It’s a common pattern: a couple of hours after eating dinner, you find yourself headed back to the kitchen for a bowl of ice cream or a piece of chocolate.
Though the habit may seem innocuous, these foods can be packed with sugar, fat, calories and harmful additives like high-fructose corn sugar, which has been linked to obesity and other conditions.
Experts told DailyMail.com that there may be several reasons for these cravings, such as nutritional deficiencies, an imbalanced diet, stress, and certain chemicals in the brain.
Hunger and fullness are guided by hormones ghrelin and leptin, which signal to the brain when it is time to start or stop eating. However, a food craving could surpass these signals.
Sweet foods activate the brain’s reward system, which causes a flood of dopamine and serotonin, chemicals that regulate mood and signal pleasure
Rachael Richardson, dietitian and founder of Nutrolution, told DailyMail.com that certain diets could be to blame for this. A hallmark of the keto diet, for example, is drastically limiting carbohydrates. Without those, you may be left craving carb-heavy sweets like candy and sugar.
‘People following a keto diet might want something sweet to satisfy that nutrient need,’ she said.
Not getting enough nutrients, such as carbs, can also lead to low blood sugar, leading to more cravings for sugary snacks.
Tastebuds become accustomed to savory foods, making us crave something sweeter
Ms Richardson also said that if you’re reaching for sweets immediately after dinner, it could indicate deficiencies in vitamins like zinc, iron, calcium, and magnesium.
Magnesium, for example, helps regulate insulin production – which keeps blood sugar steady. Without enough magnesium, blood sugar could drop, leading to dessert cravings.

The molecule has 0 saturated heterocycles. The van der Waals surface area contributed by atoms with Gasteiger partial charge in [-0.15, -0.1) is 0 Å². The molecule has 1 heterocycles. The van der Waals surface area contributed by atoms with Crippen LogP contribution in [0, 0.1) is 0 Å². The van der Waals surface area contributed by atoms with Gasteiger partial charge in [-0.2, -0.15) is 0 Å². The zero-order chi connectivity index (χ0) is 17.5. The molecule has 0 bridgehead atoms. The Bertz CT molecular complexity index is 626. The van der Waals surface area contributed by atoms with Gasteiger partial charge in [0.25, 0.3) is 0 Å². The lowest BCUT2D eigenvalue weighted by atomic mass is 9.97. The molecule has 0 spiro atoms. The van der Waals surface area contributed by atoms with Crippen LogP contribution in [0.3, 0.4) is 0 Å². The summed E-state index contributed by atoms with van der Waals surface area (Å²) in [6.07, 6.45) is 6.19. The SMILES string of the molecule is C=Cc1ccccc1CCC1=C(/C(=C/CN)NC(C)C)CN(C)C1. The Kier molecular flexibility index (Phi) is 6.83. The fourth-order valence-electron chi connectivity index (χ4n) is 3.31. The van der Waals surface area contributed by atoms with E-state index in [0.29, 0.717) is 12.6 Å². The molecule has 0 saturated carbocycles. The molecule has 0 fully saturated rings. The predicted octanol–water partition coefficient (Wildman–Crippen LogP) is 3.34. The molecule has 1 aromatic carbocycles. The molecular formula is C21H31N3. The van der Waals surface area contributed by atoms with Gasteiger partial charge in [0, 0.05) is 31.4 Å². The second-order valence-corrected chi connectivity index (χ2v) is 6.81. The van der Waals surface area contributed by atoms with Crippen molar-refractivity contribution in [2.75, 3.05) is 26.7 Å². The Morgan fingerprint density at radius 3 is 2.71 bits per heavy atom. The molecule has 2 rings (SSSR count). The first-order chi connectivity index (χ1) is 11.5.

Another reason could be sensory-specific satiety (SSS), also known as ‘dessert stomach.’
SSS is when eating a specific food becomes less pleasurable as it makes you full – and uncomfortable. However eating a different food that you may not come across as often – like candy or cake – are not as associated with that uncomfortable feeling of fullness, making you more likely to want to eat more.
Taste buds also become accustomed to meals that are consumed on regular rotation, but the variety of dessert makes you more willing to eat.
You may also crave sweets due to feel-good chemicals being released into the brain, such as serotonin and dopamine.
Sweet foods activate the brain’s reward system, called the mesolimbic dopamine system, which causes neurons to release a flood of dopamine. This tells the brain the experience was positive, which reinforces that behavior.
Allyson Brigham, a dietitian at Los Robles Regional Hospital in California, says: ‘Certain brain chemicals, like serotonin, are linked to mood. Sweets can trigger the release of serotonin, making you feel happier and more relaxed,’ Ms Brigham said.
‘This can explain why people turn to sweets as a form of reward or comfort at the end of the day.’
Repeatedly eating sugar at the end of the day can cause the brain to build a tolerance and require even more sweets to get that same dopamine and serotonin rush.
‘Over time, eating something sweet after dinner can become a habitual behavior. Your brain forms associations, and your body starts to expect this sugary treat as part of your evening routine,’ Ms Brigham said.
Stress and emotional distress can also lead to dessert cravings, as getting more serotonin can boost mood and alleviate feelings of anxiety or depression.
Getting more nutritional variety at dinnertime could quell these cravings.
‘Ensure your dinner includes a balance of protein, fiber, and healthy fats to promote satiety and reduce post-meal cravings.’ Ms Brigham said.
Ms Richardson also recommended swapping candy or ice cream for sweet fruits, such as berries, mixed with Greek yogurt or almond butter. These foods contain some sugar but are also packed with protein and fiber which will keep you fuller for longer.